Who Am I?

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A nobody; a nitwit; a pilot; a motorcyclist; a raconteur; a lover...of life - who loves to laugh, who tries to not take myself (or anything) too seriously...just a normal guy who knows his place in the universe by being in touch with my spiritual side. What more is there?

17 December 2007

'Tis The Season

I had to go over to my buddy Matt’s house at 7:30 this morning to proof-read a twenty-five page college term paper that had to be submitted by 9:00. He stayed up most of the night “finishing it” – his term. My term would be “starting it.” (He tried emailing it to me, but his college’s computers use a version of MSWord that my computer does not recognize.)

It’s only about a ten minute drive, and I stopped by Hardy’s to pick up some biscuits and gravy for us to eat while we worked. And coffee. Matt never has any damn coffee in the house. Doesn’t drink it, he says. Neither does he drink iced tea. Makes me wonder just what kind of bogus southerner he is?

Seven a.m. constitutes the start of our “rush-hour” here in puny Pensacola, and people were already out racing around, driving like maniacs, nearly interrupting their cell phone conversations to avoid hitting someone (like me) at the last second. It is quite odd, how frantically people drive on their way to work. It seems that most people do not like to get up and out in the morning, nor do they evidently give themselves even a minute or two of extra time. This should be no surprise. After all, I grew up in one of the great rush-hour capitals of the world: New York City. Maybe that’s why I’m so anti-rushing around nowadays. This morning it seemed like I was just getting in everyone’s way.

The paper did not need much editing. I don’t know a thing about the banking industry, so I can’t comment on the content. Matt submitted it on time, and later in the day learned that it had earned a B+ grade. Not bad, I suppose, for a paper that was only begun to be worked on less than 24-hours before it was due.

No flying today, so I spent it running errands and picking up some last-minute Christmas gifts. The pressure of the season must be getting to people, because the race-car driver mentality was in full-swing all day. That might explain the lunatics on the road this morning, but to be honest they always drive like that on their way to work, Christmas or not.

Finally, this evening I went to Wal-Mart on Creighton Road. I expected it to be a madhouse, and wasn’t disappointed. One guy in a big pickup truck, fed up with the wait in a line of cars that wasn’t moving fast enough for him, just drove over a curbed divider and found an alternate route. I did my usual park-as-far-from-the-entrance-as-you-can routine. Sometimes my friends grumble, but you know what? It only adds a mere 40 steps or so to the trip to the front door. FORTY STINKING STEPS! How many steps are you going to take inside Wal-Mart? And you think an extra 80 is going to kill you? Sheesh.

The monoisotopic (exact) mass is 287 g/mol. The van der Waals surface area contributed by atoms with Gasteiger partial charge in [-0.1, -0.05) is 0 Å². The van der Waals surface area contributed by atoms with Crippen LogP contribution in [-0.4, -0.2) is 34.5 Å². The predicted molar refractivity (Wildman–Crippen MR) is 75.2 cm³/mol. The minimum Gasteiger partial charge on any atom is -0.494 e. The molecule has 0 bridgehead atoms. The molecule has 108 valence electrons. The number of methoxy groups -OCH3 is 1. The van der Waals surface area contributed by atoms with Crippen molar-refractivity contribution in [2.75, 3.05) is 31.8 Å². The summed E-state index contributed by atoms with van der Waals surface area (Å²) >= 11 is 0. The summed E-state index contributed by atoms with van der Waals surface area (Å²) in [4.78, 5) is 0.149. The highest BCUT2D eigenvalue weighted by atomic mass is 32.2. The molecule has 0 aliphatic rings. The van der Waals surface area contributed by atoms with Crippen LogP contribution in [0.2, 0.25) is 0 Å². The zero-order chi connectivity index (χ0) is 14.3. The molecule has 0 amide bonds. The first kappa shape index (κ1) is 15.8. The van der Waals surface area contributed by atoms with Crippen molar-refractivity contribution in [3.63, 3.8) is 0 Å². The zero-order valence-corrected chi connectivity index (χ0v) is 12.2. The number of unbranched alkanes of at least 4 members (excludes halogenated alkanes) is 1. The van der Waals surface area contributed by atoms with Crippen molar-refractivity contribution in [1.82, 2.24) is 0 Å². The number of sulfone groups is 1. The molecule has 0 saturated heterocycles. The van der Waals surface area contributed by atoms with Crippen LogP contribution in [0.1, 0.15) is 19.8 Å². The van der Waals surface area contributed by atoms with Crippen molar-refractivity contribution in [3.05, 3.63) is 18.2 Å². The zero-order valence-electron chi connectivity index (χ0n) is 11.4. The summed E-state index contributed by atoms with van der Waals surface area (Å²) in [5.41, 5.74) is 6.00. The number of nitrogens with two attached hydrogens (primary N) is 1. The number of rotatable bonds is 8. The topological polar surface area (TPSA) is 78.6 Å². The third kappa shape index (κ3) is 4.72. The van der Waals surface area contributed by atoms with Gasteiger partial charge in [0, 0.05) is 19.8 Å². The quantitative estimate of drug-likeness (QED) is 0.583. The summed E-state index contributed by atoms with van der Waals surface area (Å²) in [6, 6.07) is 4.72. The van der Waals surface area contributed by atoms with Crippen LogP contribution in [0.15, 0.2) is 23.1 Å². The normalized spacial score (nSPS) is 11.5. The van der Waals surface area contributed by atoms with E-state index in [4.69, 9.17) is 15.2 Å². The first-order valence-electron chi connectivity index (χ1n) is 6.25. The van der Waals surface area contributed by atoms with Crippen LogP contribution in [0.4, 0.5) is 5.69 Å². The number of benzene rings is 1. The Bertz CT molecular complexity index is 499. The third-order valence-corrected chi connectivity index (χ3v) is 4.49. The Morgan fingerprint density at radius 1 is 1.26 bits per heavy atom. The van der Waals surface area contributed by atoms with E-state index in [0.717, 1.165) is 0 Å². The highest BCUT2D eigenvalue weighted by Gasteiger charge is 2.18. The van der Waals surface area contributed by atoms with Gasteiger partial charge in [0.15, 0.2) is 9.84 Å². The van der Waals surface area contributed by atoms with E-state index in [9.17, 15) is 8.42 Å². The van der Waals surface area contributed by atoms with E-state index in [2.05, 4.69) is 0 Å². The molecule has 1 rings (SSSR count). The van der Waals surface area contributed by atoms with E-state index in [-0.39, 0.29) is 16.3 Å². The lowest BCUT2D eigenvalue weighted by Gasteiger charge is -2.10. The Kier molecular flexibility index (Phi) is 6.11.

My rationale for parking so far away is simple: It’s easier to get out of the parking lot. No pedestrians with carts full of groceries behind you way out there. And it’s easier to see cars coming up the row because there’s usually few cars parked around me. I hate backing up.


On the way home, people were still driving like madmen, doing their best impression of a demolition derby or Formula One race. And apparently, I wasn’t driving fast enough for anybody. I just need to be in more of a rush, I guess.

I’ll be glad when Christmas is over and things get back to normal around here...whatever that is.

4 comments:

Hal Johnson said...

Yeah, it's a shame that Christmas, for so many people, amounts to one big stress-fest. Maybe Don Novello's charactor, Father Guido Sarducci, had it right: we should have a "little Christmas" one year, a "big Christmas" the next. On the "little Christmas," gift giving would be minimal, while enjoying the company of friends and loved ones would be the focus.

Sounds good to me. However, my son might differ.

Bob Barbanes said...

Funny you mention Father Guido, Hal. Last night, the Boss took a bunch of us out to dinner. The waiter had a distinct accent...or should I say "indistinct" because we could not place it. Finally, Bossman asked where he was from? "Romania!" he said smiling broadly. When "Gigi" (we wondered about it too) left with our orders, the comptroller to my left leaned over and said, "He sounds a lot like...remember that character, Father Guido Sarducci from the old Saturday Night Live?" I did. And he did. The waiter, that is, sound like him. Dead-ringer in fact, once I thought about it.

At which point I brought up your reference to the "little Christmas" idea. It was received well at the table of adults, but we all agreed that it would never fly with kids, who actually do run the world in this regard.

Good God, what memories! Don Novello (aka Fr. Guido)...ahh, the heyday of SNL.

Anonymous said...

I've always hoped for a little magic at Christmas. It's never disappointed me. This year included.

Merry Christmas, everyone!


kman

Guanaja Sharon said...

Merry Christmas to you Mr. Barbanes!
In spite of the mad house in the great U.S. of A. you seem to have a good attitude and in the Christmas spirit. You didn't relate any hollering at the other guy nor irritation over cell phones and drivers!
At least when you go out, you are dry and comfortable. We expect rain here Christmas Day when we go to Manati for our Christmas Dinner which means we will be soaked when we arrive. But, hey, its in the spirit of Christmas and we have a chance to visit with lots of folks.
We all send our wishes for a happy Christmas from the island of Guanaja.